Bridgewater Fire Department History

Bridgewater Fire Department Ladder Company

On May 29, 1876, in the office of James Curll, a Hook and Ladder Protection Company was formed with Captain (Chief) John J McLean, a local Lawyer. At this time $156.00 was collected for fire apparatus, which consisted of 2 hose reels and a Ladder Cart. The first Fire Station was the Drill shed.

In 1882 The Hook and Ladder Protection Company had a membership of fifty. In July 1882, the Department met in their new Fire Hall on St. Andrew’s Street. Their equipment consisted of a Fire Engine and hand drawn Ladder Wagon as well as three hose reels. Having a new Fire Station and a good alarm the Department decided it was time new bylaws should be drafted to keep up with the growing times. A committee was appointed to look into the matter and one of the bylaws that stood out was that when a new member was brought into the Department he received his notification and before the next meeting he was required to supply, out of his own pocket, a belt and spanner. Failure to do so meant he immediately ceased to be a member. It was also drafted in the bylaws that no active member was entitled to be enrolled as an honorary member until he had actually served a full term of sixteen years in the Department. In 1883 the Department name was changed to the Bridgewater Fire Engine Company.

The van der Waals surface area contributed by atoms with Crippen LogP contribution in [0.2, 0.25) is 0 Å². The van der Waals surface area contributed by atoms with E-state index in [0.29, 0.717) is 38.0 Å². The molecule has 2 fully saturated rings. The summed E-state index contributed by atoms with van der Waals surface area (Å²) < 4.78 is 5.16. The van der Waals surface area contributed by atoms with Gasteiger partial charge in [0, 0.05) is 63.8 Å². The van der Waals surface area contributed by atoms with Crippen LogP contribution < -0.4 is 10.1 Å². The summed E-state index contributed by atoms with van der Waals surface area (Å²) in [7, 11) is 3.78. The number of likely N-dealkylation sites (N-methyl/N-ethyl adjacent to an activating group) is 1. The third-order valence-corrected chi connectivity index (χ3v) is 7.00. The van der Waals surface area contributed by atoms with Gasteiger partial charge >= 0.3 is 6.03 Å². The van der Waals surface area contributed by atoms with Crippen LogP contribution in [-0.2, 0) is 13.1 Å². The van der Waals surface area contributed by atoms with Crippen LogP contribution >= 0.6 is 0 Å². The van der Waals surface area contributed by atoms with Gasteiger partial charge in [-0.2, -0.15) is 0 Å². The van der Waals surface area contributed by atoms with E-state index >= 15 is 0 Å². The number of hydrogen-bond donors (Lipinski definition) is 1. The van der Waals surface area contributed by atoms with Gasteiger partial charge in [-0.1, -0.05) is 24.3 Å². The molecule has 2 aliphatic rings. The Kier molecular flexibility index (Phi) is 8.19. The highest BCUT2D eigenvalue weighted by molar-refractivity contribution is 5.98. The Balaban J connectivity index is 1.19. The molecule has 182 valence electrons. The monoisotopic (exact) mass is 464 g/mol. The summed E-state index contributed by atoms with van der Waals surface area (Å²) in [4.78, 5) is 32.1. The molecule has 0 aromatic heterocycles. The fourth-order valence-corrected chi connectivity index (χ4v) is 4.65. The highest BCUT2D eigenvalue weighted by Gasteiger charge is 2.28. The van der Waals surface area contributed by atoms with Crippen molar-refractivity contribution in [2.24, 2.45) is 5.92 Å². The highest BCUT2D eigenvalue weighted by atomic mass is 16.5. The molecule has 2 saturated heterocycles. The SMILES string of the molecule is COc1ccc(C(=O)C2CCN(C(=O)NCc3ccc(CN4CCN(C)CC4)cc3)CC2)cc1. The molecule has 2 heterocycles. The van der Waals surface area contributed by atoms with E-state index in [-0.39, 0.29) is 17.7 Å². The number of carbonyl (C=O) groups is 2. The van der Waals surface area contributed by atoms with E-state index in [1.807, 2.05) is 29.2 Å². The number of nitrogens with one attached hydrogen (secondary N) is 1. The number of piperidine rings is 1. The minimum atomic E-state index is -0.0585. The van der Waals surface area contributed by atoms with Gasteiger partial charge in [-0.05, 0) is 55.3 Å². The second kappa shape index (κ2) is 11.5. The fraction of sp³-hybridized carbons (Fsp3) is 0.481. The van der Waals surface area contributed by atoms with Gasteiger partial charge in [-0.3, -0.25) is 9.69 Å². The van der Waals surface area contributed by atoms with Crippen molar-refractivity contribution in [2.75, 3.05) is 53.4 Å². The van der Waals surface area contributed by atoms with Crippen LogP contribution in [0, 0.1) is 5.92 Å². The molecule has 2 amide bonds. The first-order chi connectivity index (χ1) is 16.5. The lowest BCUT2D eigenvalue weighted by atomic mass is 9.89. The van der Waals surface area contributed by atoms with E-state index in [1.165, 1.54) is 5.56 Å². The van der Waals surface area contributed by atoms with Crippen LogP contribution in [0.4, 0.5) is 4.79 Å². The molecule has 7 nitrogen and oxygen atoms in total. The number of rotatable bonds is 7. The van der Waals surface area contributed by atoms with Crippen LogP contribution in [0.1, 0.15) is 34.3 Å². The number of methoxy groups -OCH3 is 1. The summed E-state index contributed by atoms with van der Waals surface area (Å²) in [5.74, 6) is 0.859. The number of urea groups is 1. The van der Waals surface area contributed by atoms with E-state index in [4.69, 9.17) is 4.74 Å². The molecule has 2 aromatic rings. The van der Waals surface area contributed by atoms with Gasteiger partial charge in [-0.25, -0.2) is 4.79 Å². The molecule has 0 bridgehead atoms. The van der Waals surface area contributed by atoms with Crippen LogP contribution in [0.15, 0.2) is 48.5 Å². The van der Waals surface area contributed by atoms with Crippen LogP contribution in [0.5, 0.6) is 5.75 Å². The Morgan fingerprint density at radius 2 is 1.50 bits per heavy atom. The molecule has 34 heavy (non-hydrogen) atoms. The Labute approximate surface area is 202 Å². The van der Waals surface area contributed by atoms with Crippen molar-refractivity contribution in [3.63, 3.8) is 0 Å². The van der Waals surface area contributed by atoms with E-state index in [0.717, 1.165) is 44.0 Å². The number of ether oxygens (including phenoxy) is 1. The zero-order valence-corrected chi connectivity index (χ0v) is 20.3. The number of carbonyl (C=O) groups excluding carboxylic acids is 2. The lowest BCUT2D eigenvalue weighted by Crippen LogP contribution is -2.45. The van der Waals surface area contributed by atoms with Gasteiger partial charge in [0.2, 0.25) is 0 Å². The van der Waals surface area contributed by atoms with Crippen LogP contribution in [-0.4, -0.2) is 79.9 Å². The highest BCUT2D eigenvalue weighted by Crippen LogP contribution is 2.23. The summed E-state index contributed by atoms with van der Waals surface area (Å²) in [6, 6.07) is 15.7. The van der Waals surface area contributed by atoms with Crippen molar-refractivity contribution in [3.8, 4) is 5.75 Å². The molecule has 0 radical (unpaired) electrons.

On March 18, 1919 a fire broke out in the Methodist Church, this was a very icy night, and the firemen had trouble getting the hose reels to the fire, the result was the Church burned to the ground. This loss awakened both the Fire Department and The Town Fathers; a joint committee was immediately set up to look into the purchase of a Motorized Hose Truck. August 1920 the Town purchased a Model T Hose Truck. This brought about another problem, that of an over crowded Fire Station. Wheels were again set in motion and things began to shape up between the Department and the Town Council. December 5th,1922 was the opening date of the new Fire Station on Pleasant Street and the equipment was moved in one week later.